«I was a young boy living in Dublin and had a really good friend Paddy who played guitar, he tried getting me to play as well but I never had any interest in doing so. We used to hang out and play records when his mum and dad was out and this one evening he told me ‘just wait until you see what I’ve got!’, and it was a fuzz box. Now, this was in 1969, so a fuzz box wasn’t something you’d see every day, especially not in Ireland. Hendrix had one, Jimmy Page, Jeff Beck, all those guys were using them, and when Paddy started playing we couldn’t believe the sound of his guitar! He talked me into giving the guitar a go, and showed me how to play ‘Born to be wild’ by Steppenwolf and I couldn’t believe it – I was playing! After borrowing and playing a few different guitars, my mum lent me the money to buy my own electric one. I had this Gibson guitar that was very Chuck Berry.  I was into Sabbath and Zeppelin, and didn’t want a boring Chuck Berry ‘rock ’n’ roll’ guitar. My dad got my brother and me tickets to go to London, where we went searching for a place I could swap my Chuck Berry for something else. We ended up in the old Orange shop in Soho where Cliff Cooper swapped it for this blue SG, which ended up being the guitar I played for the next couple of years. The next time I came across Orange was back in Dublin when we went to watch Skid Row with Gary Moore about a year later, a band I ended up joining for a bit in 1976. The rest after that is history, I went back and fourth between Dublin and London playing various bands, one of them being The East Coast Angels. We had a song called Punk Rockin’ which had a bit of a Thin Lizzy kinda vibe. Later on I ended up moving to London where I eventually settled and kept pursuing music. My band ‘Jimmy Gaynor on the Tube’ later got featured on the Jools Holland show as well. As for now, I’m doing what I love, I play the blues, and I travel to collect, buy and sell vintage guitar and amps.»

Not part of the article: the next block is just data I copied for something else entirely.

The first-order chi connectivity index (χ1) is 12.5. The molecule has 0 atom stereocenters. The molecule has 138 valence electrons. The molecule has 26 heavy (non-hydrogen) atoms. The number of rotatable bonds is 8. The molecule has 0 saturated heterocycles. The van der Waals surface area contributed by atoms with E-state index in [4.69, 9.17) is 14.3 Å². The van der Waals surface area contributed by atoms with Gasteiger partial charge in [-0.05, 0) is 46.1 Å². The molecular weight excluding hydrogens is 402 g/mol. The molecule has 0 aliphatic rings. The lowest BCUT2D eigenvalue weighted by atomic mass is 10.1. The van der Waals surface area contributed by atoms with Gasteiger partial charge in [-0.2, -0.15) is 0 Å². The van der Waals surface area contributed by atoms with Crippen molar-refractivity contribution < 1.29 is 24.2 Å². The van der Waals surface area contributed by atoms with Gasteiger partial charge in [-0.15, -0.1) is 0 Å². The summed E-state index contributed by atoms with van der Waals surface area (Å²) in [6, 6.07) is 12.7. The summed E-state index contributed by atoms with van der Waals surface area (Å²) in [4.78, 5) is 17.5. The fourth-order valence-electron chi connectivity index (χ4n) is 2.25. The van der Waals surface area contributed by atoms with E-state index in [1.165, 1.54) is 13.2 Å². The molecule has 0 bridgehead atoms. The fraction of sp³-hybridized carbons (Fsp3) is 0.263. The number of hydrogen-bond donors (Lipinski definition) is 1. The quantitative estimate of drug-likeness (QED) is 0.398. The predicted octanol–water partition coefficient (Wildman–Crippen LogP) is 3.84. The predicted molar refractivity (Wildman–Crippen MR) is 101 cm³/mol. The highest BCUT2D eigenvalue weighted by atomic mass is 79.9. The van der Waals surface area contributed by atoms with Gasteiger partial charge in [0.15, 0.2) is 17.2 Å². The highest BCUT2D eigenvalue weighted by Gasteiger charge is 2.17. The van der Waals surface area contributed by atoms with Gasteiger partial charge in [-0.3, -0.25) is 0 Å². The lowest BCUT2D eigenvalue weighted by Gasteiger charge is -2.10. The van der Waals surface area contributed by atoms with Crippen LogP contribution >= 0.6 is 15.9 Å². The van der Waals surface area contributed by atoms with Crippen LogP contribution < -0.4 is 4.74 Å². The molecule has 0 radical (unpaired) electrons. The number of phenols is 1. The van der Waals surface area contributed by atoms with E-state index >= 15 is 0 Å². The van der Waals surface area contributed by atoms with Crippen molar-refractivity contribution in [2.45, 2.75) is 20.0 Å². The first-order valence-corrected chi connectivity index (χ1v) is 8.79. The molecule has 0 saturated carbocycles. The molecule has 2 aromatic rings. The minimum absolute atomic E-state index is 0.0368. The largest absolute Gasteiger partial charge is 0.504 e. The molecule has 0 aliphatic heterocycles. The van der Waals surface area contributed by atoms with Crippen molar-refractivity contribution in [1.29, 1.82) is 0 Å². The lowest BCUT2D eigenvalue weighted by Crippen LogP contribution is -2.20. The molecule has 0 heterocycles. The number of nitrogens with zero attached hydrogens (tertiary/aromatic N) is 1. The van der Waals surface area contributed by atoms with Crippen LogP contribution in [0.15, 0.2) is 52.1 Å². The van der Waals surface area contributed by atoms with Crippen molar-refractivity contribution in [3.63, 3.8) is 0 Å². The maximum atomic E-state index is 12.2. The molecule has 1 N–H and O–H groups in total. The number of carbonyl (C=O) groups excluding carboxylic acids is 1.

Photo via the Coach and Horses Blues Jam FB page.